Three ways we failed at B2B PPC in 2015

Nobody’s perfect and heck, let’s be real, B2B PPC can sometimes be even more challenging and have even more gray areas than B2C.

Last year, I shared with you three ways we failed at B2B PPC in 2014. This year, I’m continuing the tradition to show you when we just didn’t get it right in 2015, and the lessons learned so you can avoid the same mistakes in 2016.

1. Lead nurturing, botched!

What happens when clients want conversions beyond the click, but just aren’t set up to properly nurture those leads? Guess who sometimes gets the blame? Yep, the PPC manager. And I suppose that’s rightly so if you’re tasked with bringing in new clients, but haven’t properly evaluated the sales process on their end.

If you’re like my agency, working with a mix of both small and enterprise businesses can sometimes make us forget that the smaller companies may not have their processes as streamlined as the bigger ones.

In this case, we were testing the basic conversion process by filling out the form to make sure everything looked good. And everything did until we got an ugly auto-generated email that looked like a generic support ticket from a robot.

autogenerated-message

Thinking it was a mistake, we forwarded the email to the client and suggested writing something a bit more personal and relevant to those who contact the company via the form.

But the client didn’t entirely welcome the suggestion. In fact, I think they said something to the effect of “you bring us leads and let us worry about what happens after.”

Except some time later, the client did begin worrying about what happened after.

They complained they weren’t able to close any new business from PPC. The volume of the leads were there, but they weren’t seeing the results they wanted. So again, we had to revisit the post-click process.

What you can learn from our mistake:

Evaluate not just the pre-click, but also the post-click process.

If the bottom line is important to you and your clients, make sure you know how your B2B clients handle leads coming from PPC, and discuss the importance of post-click conversions to evaluate true ROI.

If you don’t think the client is set up properly on the outset, and they aren’t open to suggestions, you might consider recommending they come back to you when they are ready to handle the influx of leads.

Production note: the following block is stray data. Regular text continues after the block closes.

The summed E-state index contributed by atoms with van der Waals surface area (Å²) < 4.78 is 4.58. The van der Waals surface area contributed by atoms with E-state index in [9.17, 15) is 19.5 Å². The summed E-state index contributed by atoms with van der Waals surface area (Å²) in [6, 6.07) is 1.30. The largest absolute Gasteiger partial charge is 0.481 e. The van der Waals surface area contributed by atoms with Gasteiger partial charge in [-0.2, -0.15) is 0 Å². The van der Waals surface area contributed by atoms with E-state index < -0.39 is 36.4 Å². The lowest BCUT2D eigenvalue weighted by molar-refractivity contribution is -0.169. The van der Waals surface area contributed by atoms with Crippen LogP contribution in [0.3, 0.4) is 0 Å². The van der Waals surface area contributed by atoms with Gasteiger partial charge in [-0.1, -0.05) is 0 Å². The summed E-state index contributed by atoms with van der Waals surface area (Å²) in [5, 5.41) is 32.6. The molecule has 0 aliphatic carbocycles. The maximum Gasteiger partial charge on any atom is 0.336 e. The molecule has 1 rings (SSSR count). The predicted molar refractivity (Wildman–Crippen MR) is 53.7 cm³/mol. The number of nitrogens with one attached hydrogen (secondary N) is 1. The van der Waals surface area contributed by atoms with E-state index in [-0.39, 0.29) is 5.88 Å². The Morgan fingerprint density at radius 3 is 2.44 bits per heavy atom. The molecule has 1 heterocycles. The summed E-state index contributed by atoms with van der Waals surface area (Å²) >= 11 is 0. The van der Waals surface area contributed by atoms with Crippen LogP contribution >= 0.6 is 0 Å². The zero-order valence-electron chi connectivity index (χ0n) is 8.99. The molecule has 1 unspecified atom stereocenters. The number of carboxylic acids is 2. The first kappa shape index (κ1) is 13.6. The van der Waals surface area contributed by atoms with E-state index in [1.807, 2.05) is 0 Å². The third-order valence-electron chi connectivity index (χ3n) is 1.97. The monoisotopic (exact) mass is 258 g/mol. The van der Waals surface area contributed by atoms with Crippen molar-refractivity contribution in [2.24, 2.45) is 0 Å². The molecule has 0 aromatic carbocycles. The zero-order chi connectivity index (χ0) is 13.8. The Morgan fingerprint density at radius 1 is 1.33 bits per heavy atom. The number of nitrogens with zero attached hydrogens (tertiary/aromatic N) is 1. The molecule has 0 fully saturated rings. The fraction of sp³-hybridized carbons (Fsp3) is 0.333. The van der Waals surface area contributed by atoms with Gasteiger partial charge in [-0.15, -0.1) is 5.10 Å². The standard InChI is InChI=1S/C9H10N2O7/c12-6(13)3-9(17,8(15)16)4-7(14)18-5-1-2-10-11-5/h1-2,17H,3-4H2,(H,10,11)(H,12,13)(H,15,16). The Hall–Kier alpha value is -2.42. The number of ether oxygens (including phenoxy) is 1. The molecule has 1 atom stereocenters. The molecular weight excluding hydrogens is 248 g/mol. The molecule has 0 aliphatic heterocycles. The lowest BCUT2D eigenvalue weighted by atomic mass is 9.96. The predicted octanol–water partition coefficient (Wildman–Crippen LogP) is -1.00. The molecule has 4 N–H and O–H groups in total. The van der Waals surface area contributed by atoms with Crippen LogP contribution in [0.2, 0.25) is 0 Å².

2. Great expectations, not so great results

Sometimes, against all your better judgments, you defer to what the client wants because they’ve affixed the following sentence to their request: “Let’s just give it a try and see what happens.”

A consultancy in the fashion industry traditionally got a lot of their business from a huge email list that they gathered and nurtured really well over time. This built trust between the brand and its audience.

They also met the bulk of their clients face to face, but enjoyed a handful of virtual clients that didn’t require travel, and hoped PPC would bring more of this type of business.

PPC was great at bringing in leads, but the leads weren’t ready to sign a deal just yet; those that were ready to buy were a pretty hard sell, and weren’t interested in the virtual service, either – they wanted face time.

It didn’t take long for the consultancy to see that the PPC leads that were coming in weren’t an ideal fit for a direct sale, and that putting those leads on the email list instead would probably be a better way to first engage with them.

What you can learn from our mistake:

Set expectations about what PPC can do in a B2B environment – especially exploring the buyer’s mindset.

But before that, make sure the client isn’t trying to test a new service model while also testing PPC for the first time. In the end, you both want those leads to be viable, and it can save you time and the client money if you evaluate the fit upfront.

3. Ad spend shocker

You send client reports faithfully every month. You even summarize the results in a brief email in case they never actually open up those reports. Months and months go by and no one on the client side has said a peep. Then one day, you get the phone call.

Having clients be surprised about their ad spend is never a fun conversation. What’s worse is that your team has spent hours upon hours collating and analyzing reports that seem to have gone unnoticed over the year until now.

Ad spend can creep. And sometimes it’s so minimal each month, it can be hard to notice. On top of that, when you have clients that have an “unlimited” budget, you usually carry on (as long as the ROI is there) without thinking you need to always alert the client of ad spend changes. But, that’s not always the case.

So this one is simple, and it boils down to making every effort to ensure you and the client are simpatico at all times.

What you can learn from our mistake:

Communicate better, if nothing else than to cover your buns.

Sure, it can take a little extra effort, but taking steps to ensure the client has acknowledged the performance data can make a difference. Oh, and even when a client says they have unlimited budget, that rarely means it’s actually unlimited and they don’t care about spend. So establish expectations with the client on what “unlimited” *really* looks like.

Onward and upward in 2016

If we don’t fail from time to time, we don’t grow as professionals and as businesses. If our 2015 ‘fails’ teach us anything, it’s to trust our professional recommendations a little more, set boundaries and always make sure both you and the client are on the same page. With that, I hope you have a productive and successful 2016!

Pauline Jakober is CEO of Group Twenty Seven and a contributor to Search Engine Watch. You can follow Pauline on Twitter.

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